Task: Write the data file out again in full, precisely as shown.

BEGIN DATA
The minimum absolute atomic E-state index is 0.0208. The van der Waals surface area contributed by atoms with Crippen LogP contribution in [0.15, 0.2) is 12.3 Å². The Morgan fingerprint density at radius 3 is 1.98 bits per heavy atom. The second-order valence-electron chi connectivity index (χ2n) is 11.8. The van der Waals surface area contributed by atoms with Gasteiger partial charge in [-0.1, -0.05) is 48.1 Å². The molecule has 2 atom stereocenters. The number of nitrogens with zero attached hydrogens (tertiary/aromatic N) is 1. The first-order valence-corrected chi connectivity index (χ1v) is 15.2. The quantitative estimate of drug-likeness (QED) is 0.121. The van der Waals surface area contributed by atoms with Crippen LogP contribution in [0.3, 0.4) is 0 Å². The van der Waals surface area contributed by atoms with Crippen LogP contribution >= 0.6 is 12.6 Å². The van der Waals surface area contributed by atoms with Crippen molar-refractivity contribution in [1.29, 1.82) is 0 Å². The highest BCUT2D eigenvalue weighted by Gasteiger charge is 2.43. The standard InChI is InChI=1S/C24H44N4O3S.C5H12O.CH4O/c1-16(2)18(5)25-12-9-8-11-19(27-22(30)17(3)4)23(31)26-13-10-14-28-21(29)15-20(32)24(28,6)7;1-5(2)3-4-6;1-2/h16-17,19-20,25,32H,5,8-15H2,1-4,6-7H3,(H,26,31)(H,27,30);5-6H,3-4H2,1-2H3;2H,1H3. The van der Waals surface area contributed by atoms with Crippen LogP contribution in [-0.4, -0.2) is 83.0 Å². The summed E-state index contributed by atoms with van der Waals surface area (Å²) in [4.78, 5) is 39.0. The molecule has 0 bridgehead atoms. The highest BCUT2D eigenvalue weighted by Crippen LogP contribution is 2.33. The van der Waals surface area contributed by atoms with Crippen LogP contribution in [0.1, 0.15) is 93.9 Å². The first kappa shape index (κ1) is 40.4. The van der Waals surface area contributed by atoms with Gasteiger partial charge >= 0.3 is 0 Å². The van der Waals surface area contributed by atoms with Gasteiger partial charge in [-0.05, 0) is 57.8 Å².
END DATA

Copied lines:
The minimum absolute atomic E-state index is 0.0208. The van der Waals surface area contributed by atoms with Crippen LogP contribution in [0.15, 0.2) is 12.3 Å². The Morgan fingerprint density at radius 3 is 1.98 bits per heavy atom. The second-order valence-electron chi connectivity index (χ2n) is 11.8. The van der Waals surface area contributed by atoms with Gasteiger partial charge in [-0.1, -0.05) is 48.1 Å². The molecule has 2 atom stereocenters. The number of nitrogens with zero attached hydrogens (tertiary/aromatic N) is 1. The first-order valence-corrected chi connectivity index (χ1v) is 15.2. The quantitative estimate of drug-likeness (QED) is 0.121. The van der Waals surface area contributed by atoms with Crippen LogP contribution in [0.3, 0.4) is 0 Å². The van der Waals surface area contributed by atoms with Crippen LogP contribution >= 0.6 is 12.6 Å². The van der Waals surface area contributed by atoms with Crippen molar-refractivity contribution in [1.29, 1.82) is 0 Å². The highest BCUT2D eigenvalue weighted by Gasteiger charge is 2.43. The standard InChI is InChI=1S/C24H44N4O3S.C5H12O.CH4O/c1-16(2)18(5)25-12-9-8-11-19(27-22(30)17(3)4)23(31)26-13-10-14-28-21(29)15-20(32)24(28,6)7;1-5(2)3-4-6;1-2/h16-17,19-20,25,32H,5,8-15H2,1-4,6-7H3,(H,26,31)(H,27,30);5-6H,3-4H2,1-2H3;2H,1H3. The van der Waals surface area contributed by atoms with Crippen LogP contribution in [-0.4, -0.2) is 83.0 Å². The summed E-state index contributed by atoms with van der Waals surface area (Å²) in [4.78, 5) is 39.0. The molecule has 0 bridgehead atoms. The highest BCUT2D eigenvalue weighted by Crippen LogP contribution is 2.33. The van der Waals surface area contributed by atoms with Crippen LogP contribution in [0.1, 0.15) is 93.9 Å². The first kappa shape index (κ1) is 40.4. The van der Waals surface area contributed by atoms with Gasteiger partial charge >= 0.3 is 0 Å². The van der Waals surface area contributed by atoms with Gasteiger partial charge in [-0.05, 0) is 57.8 Å².